Reasons Terry McAuliffe and Kirk Cox Should Give Thanks
Among Virginia’s many conceits is that it, and not some New England upstart, was the site of the first Thanksgiving celebration. Another of the commonwealth’s conceits: Its off-year statewide elections offer clues about the electorate’s mood following a presidential election.
Until 2013, the prevailing mood of Virginia voters was to pick a governor from a party different from that of the president. The McAuliffe-Cuccinelli slugfest broke that pattern, but things returned to normal in 2017, with Democrat Ralph Northam’s landslide win over Republican Ed Gillespie (with President Trump in the White House).
Northam had ample reason to give thanks to the man he called a “narcissistic maniac” for being president. Trump was the organizing principle, the fundraising hook and, most critically, the Republican baggage that helped him cruise to victory.
With Trump out, Joe Biden in and Virginia’s political class bracing for a big election year, who will be giving thanks this time next year?
Former Virginia House Speaker Kirk Cox (R-Colonial Heights) may be giving thanks for having former Virginia governor Terry McAuliffe (D) around because McAuliffe’s presence guarantees a rough and potentially destructive Democratic primary.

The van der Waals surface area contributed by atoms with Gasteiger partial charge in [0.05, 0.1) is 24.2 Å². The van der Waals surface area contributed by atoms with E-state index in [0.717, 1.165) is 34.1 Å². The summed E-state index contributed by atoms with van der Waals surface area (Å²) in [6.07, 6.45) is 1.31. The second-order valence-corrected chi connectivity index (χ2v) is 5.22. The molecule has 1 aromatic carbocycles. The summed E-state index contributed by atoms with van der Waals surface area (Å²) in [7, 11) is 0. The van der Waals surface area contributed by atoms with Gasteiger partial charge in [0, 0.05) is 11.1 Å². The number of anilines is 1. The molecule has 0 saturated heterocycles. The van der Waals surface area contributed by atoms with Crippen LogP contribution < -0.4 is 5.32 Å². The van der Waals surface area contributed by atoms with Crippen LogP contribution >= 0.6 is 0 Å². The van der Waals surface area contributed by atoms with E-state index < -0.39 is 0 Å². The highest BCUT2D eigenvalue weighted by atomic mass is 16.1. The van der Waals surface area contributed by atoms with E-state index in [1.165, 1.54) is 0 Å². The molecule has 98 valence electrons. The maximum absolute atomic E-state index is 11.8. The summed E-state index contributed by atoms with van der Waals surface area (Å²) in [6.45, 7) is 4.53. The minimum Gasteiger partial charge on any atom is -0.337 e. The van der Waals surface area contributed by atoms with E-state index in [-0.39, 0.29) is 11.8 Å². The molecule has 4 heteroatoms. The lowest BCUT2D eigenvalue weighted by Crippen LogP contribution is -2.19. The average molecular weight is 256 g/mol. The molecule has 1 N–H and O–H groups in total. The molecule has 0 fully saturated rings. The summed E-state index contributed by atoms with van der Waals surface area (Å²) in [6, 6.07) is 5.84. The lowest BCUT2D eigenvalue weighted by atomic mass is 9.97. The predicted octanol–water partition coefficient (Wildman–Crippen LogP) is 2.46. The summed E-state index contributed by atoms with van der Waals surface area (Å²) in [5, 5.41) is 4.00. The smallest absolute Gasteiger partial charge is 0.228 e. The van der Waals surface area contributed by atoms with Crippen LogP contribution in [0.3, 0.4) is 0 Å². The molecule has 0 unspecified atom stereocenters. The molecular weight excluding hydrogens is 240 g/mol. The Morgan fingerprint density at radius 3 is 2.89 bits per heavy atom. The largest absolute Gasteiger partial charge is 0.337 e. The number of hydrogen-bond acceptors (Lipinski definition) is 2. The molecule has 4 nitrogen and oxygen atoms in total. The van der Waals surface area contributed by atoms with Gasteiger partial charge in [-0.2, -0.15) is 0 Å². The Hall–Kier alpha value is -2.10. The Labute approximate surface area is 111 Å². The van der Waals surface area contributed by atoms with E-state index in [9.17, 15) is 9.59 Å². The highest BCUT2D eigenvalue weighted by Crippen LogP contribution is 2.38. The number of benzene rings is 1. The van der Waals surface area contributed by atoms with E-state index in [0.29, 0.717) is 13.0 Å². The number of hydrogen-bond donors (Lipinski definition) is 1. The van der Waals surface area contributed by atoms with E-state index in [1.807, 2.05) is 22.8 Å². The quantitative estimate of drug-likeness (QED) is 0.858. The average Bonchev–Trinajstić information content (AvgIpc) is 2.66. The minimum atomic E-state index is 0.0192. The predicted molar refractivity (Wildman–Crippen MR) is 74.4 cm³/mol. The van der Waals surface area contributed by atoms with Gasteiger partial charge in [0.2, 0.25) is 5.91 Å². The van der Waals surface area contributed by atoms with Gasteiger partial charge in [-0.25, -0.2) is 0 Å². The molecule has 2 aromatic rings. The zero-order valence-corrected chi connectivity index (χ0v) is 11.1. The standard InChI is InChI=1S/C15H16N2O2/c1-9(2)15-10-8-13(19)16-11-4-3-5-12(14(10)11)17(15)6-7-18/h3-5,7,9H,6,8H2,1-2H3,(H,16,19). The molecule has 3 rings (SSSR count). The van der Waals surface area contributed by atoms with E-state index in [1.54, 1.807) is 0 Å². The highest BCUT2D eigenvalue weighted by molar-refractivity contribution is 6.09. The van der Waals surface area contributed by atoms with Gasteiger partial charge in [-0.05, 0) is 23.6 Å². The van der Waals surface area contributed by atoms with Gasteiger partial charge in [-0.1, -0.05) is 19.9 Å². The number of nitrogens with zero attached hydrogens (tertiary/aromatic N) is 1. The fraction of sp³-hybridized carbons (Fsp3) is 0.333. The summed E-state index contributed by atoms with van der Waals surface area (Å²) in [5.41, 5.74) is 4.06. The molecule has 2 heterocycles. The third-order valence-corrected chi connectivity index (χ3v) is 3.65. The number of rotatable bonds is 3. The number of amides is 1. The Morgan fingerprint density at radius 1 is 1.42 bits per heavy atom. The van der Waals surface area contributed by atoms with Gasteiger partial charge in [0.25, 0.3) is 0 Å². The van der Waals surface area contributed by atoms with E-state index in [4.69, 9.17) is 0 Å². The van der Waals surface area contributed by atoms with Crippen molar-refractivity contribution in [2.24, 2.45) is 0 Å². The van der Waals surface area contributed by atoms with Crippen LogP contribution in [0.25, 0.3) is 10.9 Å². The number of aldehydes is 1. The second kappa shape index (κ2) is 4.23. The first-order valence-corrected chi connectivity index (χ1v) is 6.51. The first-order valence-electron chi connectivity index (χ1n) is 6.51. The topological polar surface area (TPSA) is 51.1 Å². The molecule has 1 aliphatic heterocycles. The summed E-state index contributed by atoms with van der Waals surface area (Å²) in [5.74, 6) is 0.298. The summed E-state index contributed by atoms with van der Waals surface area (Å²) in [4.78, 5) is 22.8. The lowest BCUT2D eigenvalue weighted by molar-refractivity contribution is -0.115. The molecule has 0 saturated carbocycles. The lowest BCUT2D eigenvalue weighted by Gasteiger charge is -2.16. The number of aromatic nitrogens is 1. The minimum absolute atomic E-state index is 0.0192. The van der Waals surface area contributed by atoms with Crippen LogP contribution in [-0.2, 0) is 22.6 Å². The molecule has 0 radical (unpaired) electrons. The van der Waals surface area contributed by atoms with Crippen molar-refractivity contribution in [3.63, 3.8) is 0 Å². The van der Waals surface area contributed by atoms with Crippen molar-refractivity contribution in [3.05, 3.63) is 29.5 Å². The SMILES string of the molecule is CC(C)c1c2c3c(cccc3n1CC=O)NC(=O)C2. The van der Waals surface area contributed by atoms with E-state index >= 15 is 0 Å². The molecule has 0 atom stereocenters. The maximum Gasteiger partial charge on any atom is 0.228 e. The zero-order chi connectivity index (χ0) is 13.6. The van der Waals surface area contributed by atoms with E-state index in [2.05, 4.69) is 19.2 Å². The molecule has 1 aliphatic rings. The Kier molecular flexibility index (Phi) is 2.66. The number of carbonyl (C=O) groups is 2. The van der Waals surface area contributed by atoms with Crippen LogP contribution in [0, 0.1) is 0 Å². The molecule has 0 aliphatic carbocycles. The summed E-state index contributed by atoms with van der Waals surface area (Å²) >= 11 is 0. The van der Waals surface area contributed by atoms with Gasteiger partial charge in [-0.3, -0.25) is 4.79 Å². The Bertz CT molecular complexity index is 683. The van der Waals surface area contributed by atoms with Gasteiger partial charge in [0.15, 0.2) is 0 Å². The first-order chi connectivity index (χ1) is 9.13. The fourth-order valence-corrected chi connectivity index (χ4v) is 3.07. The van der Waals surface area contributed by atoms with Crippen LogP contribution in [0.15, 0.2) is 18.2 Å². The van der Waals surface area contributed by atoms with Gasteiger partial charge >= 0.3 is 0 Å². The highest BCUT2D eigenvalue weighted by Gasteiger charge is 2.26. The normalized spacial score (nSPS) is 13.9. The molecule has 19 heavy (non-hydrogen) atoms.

McAuliffe won the 2013 Democratic gubernatorial nomination without a fight. But he needed a boatload of cash, a GOP scandal, a government shutdown, a plausible Libertarian candidate and a deeply unpopular opponent, then-Virginia Attorney General Ken Cuccinelli II, to eke out a win seven years ago.
Conventional wisdom thinks McAuliffe will win the nomination with not too much bother next year, dispatch any GOP nominee and solidify his place as one of the most consequential Democratic governors in Virginia history.
But recall the rough-and-tumble 2009 Democratic gubernatorial primary: McAuliffe’s decades of shady glad-handing fueled his opponents, Creigh Deeds and Brian Moran. McAuliffe finished second.
This time, the Democratic field is even more stacked with talent, ambition and compelling stories. McAuliffe will have little choice but to go on the attack to win in a field that includes Del. Jennifer D. Carroll Foy (Prince William) Foy and state Sen. Jennifer L. McClellan (Richmond). McAuliffe will also have to contend with Lt. Gov. Justin Fairfax, who will not go away without a fight.
Let’s throw into the mix the out-of-left-field (almost literally) possibility that self-described socialist Del. Lee J. Carter (D-Manassas) may join the race. Even with little money and a less formal organization, Carter would scramble the calculations and narratives of every other contender.
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